"We use 'other ideologies' as a blanket term for all the other ideologies that could replace our state ideology. The matter of implementation [of this article] is up to the court," Aries said.
Muhamad of YLBHI said the article allowed for "multiple interpretations that could be used to ensnare and criminalise government critics and human rights activists".
He also criticised the ban on insulting the president or vice-president, although the penalty was reduced to three years in prison from the earlier 3.5 years in the July draft.
"The article that bans insults against the president is left over from the colonial era, and it was [founding father and Indonesia's first president] Sukarno's dream to rid the country of this article, why are we still maintaining it? I thought the government wanted to decolonialise the penal code."
1/2 - #Indonesia - I'm very concerned by the information on the possible enactment of revisions to the #CriminalCode, to take effect tomorrow, that would further erode the freedoms of peaceful assembly & association. pic.twitter.com/w0A3XuQAlV— UN Special Rapporteur Freedom of Association (@cvoule) December 5, 2022
Clement Voule, the United Nations' Special Rapporteur Freedom of Association, said in a tweet he was "very concerned" that the new code "would further erode the freedoms of peaceful assembly & association".
"I urge authorities and call on [the House of Representatives] to ensure the criminal code complies with international standards by amending all articles that could impede on human rights," Voule added.
Aries denied the civil groups' claim that the articles banning non-Pancasila ideologies and insults about the president were "rubber articles".
"Criticising the president's policies will not be penalised. But I think in any country in the world, it's intrinsically wrong to insult the president. Under the new penal code, there will be no legal process without complaints from the president and vice-president themselves," Aries said.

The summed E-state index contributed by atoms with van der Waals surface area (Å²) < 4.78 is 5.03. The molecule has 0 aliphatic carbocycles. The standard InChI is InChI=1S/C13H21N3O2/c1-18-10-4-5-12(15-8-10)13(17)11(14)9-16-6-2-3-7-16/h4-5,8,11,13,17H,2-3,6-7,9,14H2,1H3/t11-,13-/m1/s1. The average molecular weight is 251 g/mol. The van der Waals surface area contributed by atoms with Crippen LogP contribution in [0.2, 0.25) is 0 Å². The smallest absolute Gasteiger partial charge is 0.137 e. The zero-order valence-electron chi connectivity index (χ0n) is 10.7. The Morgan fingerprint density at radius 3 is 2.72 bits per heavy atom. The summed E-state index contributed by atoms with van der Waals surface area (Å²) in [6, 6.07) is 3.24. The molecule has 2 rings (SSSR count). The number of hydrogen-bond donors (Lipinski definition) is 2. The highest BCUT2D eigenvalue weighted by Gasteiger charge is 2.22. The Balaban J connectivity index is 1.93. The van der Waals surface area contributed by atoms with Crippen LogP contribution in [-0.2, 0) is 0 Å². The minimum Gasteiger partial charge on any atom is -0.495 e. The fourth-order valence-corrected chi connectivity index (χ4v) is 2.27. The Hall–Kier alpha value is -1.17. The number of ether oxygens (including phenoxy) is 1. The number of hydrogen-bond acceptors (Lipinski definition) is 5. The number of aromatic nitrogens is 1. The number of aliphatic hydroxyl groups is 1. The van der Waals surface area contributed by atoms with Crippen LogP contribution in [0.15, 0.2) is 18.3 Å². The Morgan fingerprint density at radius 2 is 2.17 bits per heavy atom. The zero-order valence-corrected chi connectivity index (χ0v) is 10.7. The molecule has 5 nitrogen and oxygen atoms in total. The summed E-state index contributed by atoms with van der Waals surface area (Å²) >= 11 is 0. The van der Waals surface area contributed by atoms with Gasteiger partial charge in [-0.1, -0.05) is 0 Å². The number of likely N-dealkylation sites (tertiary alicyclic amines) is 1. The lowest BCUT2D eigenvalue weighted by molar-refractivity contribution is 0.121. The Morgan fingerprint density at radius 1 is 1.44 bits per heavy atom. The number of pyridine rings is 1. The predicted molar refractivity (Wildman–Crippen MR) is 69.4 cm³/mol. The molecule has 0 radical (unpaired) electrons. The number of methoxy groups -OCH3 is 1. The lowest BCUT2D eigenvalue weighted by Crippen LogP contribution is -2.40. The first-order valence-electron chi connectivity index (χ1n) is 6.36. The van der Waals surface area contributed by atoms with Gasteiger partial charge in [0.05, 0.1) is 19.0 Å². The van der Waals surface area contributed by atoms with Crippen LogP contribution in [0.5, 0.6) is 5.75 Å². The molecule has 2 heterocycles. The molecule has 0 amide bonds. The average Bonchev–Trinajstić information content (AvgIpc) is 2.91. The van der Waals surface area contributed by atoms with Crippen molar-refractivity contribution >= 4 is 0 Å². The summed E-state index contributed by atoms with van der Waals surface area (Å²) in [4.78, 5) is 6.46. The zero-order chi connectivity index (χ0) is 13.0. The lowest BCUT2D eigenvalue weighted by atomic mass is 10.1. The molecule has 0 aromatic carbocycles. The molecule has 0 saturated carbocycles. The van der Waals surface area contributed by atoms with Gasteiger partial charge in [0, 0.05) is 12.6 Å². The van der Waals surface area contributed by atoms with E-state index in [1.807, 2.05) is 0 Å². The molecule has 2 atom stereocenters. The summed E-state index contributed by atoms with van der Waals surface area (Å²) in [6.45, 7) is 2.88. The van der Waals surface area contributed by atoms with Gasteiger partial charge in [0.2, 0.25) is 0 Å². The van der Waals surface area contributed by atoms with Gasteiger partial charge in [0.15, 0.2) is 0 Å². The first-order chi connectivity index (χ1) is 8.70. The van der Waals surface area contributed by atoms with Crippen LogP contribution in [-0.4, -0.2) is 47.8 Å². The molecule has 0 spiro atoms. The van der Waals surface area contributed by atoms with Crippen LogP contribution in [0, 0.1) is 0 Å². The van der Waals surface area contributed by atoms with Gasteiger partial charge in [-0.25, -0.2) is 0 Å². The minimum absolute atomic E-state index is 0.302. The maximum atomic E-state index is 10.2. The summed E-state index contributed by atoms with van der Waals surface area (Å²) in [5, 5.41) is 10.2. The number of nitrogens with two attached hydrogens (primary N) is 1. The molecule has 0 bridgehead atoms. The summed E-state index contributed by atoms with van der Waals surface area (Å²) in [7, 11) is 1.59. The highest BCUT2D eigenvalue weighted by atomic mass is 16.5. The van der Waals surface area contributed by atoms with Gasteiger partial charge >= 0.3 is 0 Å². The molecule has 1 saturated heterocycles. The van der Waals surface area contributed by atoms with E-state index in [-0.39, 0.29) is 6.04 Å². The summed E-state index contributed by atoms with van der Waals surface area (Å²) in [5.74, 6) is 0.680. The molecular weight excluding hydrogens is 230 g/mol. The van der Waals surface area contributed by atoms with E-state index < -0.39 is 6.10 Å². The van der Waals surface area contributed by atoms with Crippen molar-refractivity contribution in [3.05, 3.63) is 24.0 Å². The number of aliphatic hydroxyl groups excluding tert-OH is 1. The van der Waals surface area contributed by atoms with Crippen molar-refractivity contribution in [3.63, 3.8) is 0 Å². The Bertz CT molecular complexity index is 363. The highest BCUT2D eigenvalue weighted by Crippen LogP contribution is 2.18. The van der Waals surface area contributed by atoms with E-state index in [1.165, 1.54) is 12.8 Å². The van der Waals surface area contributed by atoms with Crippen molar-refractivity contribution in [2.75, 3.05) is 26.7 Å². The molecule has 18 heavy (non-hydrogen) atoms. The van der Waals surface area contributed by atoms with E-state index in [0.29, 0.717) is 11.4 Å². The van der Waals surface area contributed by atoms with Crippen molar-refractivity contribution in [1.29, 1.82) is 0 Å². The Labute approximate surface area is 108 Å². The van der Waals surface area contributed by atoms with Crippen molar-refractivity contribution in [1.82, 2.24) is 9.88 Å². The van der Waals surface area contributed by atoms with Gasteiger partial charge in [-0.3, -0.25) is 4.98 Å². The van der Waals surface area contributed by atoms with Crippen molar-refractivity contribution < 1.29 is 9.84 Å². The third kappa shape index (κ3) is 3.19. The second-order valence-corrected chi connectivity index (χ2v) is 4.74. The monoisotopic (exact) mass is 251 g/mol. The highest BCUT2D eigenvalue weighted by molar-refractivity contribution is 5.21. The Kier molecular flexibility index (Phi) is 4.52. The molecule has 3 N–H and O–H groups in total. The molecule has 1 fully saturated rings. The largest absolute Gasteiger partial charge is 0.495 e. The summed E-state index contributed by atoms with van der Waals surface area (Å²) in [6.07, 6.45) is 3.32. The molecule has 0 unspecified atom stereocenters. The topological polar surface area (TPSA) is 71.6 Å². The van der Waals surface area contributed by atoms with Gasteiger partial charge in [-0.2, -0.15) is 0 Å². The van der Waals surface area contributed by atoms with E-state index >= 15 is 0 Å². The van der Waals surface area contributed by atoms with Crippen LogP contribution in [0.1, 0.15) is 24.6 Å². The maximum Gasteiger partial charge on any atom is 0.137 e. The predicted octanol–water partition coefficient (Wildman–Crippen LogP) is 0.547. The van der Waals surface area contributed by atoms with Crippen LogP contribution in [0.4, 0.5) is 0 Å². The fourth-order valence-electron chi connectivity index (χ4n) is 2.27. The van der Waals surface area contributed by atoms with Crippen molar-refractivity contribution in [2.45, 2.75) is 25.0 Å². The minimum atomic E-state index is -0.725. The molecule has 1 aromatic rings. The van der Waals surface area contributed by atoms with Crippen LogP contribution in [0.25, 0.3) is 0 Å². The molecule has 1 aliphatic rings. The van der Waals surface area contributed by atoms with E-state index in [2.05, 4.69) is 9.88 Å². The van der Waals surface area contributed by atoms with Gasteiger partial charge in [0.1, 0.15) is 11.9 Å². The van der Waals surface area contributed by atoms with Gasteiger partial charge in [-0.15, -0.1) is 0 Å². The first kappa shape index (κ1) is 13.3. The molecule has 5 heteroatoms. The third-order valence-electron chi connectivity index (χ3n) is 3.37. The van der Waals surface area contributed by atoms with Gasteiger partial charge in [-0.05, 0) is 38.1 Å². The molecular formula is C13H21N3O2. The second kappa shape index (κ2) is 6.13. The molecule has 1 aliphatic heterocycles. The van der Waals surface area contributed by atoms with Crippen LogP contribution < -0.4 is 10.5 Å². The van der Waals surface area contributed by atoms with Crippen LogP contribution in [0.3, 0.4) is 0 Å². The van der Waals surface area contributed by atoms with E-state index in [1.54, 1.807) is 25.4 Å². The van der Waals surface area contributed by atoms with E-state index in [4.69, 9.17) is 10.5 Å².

Articles banning non-Pancasila ideologies were included to "protect our state ideology and to cultivate a sense of nationalism in every citizen", he added.
Growing religious conservatism
The changes are seen as a boon for religious conservatism, with activists saying the state is now supervising citizens' private lives.
Extramarital sex is now punishable by a one-year imprisonment, while those engaged in non-marital cohabitation could face up to six months in prison.
According to Aries, such acts could only be reported by certain people, such as a spouse, parent or child of the offenders, and "third parties and other people cannot take the law into their own hands".
On non-marital cohabitation, Aries said the government's goal was to protect children and spouses of individuals in adultery cases, and facilitate taxation on incomes of the cohabitants.
Muhamad of YLBHI disagreed, saying the changes could trigger vigilante action by those who viewed the acts as a sin.
"Living together is not a crime. It depends on each religion's norms. Now it falls under the norm of criminal law, which means there is acknowledgement by the state that this is a sin that deserves to be punished," Muhamad said.